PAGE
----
I made some extra money acting as an agent for a singing gig that I recruited some of my friends for. I don't know how I even got roped into it, but I'm grateful for the extra cash.

I have to quit my job soon to move to Utah. I really like the job, and I've only worked there two months. I will miss it. Hopefully, I can come back, although it's a non-Equity gig, so if I join Equity I wouldn't be able to.

Anyway, that's all for now.

Saturday, May 05, 2007

The End of One Adventure, The Beginning of Another

I cannot believe it! I am done with classes...FOREVER! Bwaahh-haaa-haa! One week from today I will walk with my cap and gown and finally get my MFA in Theatre-Performance, which I have been working towards for three years. It is so very hard to believe it's all over. When you've spent so much time with the same people learning the same things and then suddenly it's over, it's a very strange feeling. It's almost anti-climactic in a way. Suddenly, we're having our last class and you can't believe that you're all about to go your separate ways. And, yet at the same time, it's obviously a relief to finally be done and have other things to look forward to. And, as much as I love each of my 12 classmates, it's kind of nice to finally get a break from some of the ones I'm not as close to (is that mean to say?).

We have one final project together before we part ways. We will be doing a showcase for agents and casting directors in Los Angeles. I don't know what, if anything will come out of it, but it's exciting.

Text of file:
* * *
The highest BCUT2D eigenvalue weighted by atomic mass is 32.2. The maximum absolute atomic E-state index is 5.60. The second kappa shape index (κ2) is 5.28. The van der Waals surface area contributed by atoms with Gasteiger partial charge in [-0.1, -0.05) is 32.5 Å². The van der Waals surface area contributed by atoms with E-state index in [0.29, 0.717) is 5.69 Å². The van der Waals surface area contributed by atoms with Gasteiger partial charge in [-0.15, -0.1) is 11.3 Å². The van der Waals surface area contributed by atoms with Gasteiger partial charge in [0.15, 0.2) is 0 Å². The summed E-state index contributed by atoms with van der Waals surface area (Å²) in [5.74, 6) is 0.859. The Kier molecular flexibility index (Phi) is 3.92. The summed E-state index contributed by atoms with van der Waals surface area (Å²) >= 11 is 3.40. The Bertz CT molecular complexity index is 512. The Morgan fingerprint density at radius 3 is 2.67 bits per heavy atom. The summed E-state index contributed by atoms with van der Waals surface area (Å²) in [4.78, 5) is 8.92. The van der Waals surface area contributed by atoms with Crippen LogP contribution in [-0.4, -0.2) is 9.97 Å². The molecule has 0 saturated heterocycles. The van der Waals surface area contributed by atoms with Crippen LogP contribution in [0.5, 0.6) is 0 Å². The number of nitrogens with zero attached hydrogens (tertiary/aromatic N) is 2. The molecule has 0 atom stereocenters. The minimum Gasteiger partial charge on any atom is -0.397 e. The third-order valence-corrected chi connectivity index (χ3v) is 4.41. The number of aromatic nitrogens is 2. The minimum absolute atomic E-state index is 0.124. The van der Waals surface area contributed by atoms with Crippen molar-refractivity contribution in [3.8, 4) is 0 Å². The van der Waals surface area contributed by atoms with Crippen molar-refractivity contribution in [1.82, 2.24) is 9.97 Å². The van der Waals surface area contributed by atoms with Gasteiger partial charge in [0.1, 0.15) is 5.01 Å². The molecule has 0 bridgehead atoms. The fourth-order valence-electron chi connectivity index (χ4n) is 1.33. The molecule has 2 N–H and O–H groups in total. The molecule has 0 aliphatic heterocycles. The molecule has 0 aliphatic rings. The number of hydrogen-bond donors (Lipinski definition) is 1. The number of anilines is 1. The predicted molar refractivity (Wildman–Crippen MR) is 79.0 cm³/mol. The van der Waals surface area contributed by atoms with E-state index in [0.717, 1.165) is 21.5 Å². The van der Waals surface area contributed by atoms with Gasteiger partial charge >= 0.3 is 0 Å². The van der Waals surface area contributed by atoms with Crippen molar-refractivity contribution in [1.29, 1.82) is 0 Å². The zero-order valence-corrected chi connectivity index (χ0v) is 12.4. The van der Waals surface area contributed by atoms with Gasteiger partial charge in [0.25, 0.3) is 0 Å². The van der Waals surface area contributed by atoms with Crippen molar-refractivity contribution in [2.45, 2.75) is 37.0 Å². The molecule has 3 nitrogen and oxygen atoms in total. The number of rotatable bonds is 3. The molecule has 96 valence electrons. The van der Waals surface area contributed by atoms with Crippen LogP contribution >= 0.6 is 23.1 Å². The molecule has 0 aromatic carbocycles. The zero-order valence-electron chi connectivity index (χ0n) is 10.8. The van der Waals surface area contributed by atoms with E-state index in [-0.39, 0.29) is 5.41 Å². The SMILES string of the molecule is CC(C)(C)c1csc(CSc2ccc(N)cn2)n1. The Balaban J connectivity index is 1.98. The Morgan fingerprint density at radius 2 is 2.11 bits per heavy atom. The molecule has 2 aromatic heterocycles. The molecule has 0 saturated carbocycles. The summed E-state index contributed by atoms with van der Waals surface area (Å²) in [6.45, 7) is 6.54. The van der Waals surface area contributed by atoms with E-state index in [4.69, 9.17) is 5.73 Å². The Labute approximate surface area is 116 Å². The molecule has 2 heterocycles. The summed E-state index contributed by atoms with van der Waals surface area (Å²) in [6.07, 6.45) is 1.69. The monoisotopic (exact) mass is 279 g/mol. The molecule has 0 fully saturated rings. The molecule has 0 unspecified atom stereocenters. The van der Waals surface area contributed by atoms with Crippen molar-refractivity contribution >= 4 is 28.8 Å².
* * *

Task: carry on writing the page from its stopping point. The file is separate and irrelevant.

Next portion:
I have some very exciting opportunities ahead. I'm already doing a show in my hometown; I've been offered an Equity contract at a theater in Utah; and there are also possible gigs in both Minnesota and California. I plan on making the city I live in my home base.

Jonah and I actually went house hunting this morning. Jonah really wants a house. I personally don't care if we live in a house or an apartment, but a house is very important to him and since he's the one who's footing the majority of the bill at this point, if he wants a house, I guess that's his priority. I'm more interested in being together than in where we actually live. I wish I made more money. I do wish I could contribute more. After all, I want it to feel like our place rather than his place and that I am just renting. Do you know what I mean? The houses we looked at seemed so large to me. I mean, they were gorgeous, but far more spacious than I thought was necessary. After all, it's not like either of us have tons of stuff (although he probably has more than I do). But I also know we're buying a place for the future, not just for today.

Buying a house seems very overwhelming to me. It's certainly out of my price range. I can barely afford the apartment I live in. But Jonah feels he can afford one, and it's as important for him to achieve that dream as my acting career is to me, so I feel I have to support him in that. I suppose it's a good investment.

We also started talking about what should happen if something should happen to either of us, power-of-attorney, that sort of stuff. Scary, but exciting.

Three or four days ago I was in the swimming pool at my apartment complex. I've lived here in three years and have probably used it ten times because I've always been so busy. Anyway, I was swimming all by myself and thought about a time my first week when I very first moved here when I was swimming by myself excited for the adventure of graduate school that lay ahead. This time I thought about who I was then and who I am now. I never quite imagined my life would change the way it has.